Man Ray
(Emmanuel Radnitzky)
(American, 1890–1977).

Mary Reynolds, 1930.

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Warm Ashes: The Life and Career of Mary Reynolds

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Mary Reynolds: From Paris to Chicago to the Web

Documents of Dada and Surrealism: Dada and Surrealist Journals in the Mary Reynolds Collection

Hans Bellmer in The Art Institute of Chicago: The Wandering Libido and the Hysterical Body


Warm Ashes:
The Life and Career of Mary Reynolds

Mary Reynolds: "Reliure"

In the 1920s, women in search of a fashionable vocation in the arts turned increasingly to bookbinding. In 1929, Mary Reynolds followed this trend and studied bookbinding in the atelier of master French binder Pierre Legrain.[19] With the patronage of prominent Paris couturier Jacques Doucet, Legrain had become one of France's most innovative and influential bookbinders of the early twentieth century. Although trained as a decorator and furniture designer, Legrain developed a new vocabulary of ornament in bookbinding that was decidedly fresh and contemporary. He introduced innovative materials that were lavish and exotic: precious gems and metals, skins such as lizard, python, and even crocodile and shark.[20] Legrain viewed the book cover as a continuous plane upon which to place his designs. He explored the design possibilities of typographic form, placing varying fonts and letters in modernist juxtapositions. The influence of De Stijl, which was emerging in the Netherlands during the same time Legrain was developing his design tenets, can be seen in his nontraditional approach, simplification of design elements, and use of geometric devices. Prior to Legrain's sweeping modernization, French bookbinders had copied the ornate and elaborate bindings of the Louis XIV period, with its complex tracery and elegant materials. The modern style introduced to bookbinding by Legrain was rapidly and enthusiastically embraced by French connoisseurs and collectors and widely imitated by other bookbinders.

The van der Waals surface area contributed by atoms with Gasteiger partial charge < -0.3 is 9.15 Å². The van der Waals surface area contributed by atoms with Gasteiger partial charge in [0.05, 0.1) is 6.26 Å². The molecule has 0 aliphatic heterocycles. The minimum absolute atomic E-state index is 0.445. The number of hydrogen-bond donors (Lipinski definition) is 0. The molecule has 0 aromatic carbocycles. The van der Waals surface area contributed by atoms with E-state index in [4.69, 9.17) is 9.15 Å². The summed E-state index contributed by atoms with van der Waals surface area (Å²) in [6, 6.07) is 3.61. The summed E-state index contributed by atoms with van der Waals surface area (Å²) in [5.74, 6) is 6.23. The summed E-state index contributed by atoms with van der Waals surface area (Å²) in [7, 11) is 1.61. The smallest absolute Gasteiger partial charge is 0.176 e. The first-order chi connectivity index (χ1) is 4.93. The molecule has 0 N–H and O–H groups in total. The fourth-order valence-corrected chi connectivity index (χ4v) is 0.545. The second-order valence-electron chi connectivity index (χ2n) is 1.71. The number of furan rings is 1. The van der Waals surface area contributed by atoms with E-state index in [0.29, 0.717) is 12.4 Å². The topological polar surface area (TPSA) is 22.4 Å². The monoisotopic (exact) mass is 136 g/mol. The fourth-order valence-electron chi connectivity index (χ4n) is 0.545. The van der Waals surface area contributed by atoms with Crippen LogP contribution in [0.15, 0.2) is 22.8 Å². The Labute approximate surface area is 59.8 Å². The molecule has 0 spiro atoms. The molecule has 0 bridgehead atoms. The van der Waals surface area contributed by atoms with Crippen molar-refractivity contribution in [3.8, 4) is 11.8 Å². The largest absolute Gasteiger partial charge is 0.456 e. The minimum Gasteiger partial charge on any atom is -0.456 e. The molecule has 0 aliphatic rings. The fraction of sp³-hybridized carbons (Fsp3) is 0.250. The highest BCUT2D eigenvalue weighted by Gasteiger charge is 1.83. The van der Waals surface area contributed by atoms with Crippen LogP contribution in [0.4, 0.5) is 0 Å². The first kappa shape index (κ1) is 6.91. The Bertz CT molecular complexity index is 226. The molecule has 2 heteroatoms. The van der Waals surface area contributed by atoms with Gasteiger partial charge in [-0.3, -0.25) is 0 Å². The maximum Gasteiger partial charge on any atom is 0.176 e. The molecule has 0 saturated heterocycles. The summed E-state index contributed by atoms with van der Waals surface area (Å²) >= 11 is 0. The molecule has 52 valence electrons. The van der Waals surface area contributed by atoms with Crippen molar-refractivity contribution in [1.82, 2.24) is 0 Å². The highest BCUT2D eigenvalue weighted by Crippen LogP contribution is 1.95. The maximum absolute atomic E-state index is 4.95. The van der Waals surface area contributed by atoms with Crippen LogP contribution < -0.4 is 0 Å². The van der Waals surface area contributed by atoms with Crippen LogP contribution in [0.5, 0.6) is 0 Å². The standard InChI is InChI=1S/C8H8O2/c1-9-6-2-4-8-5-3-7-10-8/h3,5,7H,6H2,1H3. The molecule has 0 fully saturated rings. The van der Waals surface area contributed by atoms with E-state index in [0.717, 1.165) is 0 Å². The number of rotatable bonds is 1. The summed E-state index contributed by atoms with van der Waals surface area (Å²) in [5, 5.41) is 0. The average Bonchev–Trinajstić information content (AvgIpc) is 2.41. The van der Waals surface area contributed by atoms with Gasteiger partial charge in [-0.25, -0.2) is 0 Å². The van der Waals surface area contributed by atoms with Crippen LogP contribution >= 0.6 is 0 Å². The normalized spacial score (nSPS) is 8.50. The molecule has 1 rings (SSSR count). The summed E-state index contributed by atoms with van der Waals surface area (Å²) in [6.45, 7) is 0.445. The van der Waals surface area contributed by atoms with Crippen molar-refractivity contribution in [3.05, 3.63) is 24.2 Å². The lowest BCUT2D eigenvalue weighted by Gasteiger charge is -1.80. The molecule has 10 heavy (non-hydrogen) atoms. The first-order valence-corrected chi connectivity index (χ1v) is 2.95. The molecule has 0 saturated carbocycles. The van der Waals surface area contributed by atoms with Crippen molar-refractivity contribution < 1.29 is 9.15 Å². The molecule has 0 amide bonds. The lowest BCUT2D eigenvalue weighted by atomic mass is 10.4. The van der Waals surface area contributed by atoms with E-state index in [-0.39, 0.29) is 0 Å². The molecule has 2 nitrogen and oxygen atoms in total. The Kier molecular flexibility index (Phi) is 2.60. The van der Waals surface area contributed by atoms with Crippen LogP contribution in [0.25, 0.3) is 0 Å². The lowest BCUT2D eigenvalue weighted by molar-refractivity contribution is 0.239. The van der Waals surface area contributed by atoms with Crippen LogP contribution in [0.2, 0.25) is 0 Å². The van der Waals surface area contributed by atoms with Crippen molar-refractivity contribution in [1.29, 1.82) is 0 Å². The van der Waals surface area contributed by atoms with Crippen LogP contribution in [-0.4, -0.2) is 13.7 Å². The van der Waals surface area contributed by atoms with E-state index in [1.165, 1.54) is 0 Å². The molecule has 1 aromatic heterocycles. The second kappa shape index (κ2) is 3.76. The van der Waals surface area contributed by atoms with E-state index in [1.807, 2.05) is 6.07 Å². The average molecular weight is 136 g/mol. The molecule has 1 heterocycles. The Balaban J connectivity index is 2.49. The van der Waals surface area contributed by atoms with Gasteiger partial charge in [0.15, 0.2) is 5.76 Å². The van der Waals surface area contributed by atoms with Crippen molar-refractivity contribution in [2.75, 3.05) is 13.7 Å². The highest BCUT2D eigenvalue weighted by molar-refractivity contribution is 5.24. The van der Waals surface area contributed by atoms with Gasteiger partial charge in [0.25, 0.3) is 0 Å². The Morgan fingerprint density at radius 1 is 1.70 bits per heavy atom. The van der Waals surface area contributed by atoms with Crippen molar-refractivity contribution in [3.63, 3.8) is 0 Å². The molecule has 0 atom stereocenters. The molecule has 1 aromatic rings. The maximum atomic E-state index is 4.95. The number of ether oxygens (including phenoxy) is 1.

Jacques Doucet and Duchamp had been friends since the early 1920s. It is likely that it was through this connection that Reynolds became an apprentice in the most fashionable and busiest bookbindery in the city. Reynolds spent just one year in Legrain's atelier—long enough to learn the basics of book construction. Because Legrain was a designer, not a binder, artisans in his atelier realized his designs. Reynolds, therefore, would have studied the craft itself directly with binders in his employ; she learned the language of design, however, from Legrain himself. One sees this in her nonconformist use of exotic materials and her manipulation of letterforms.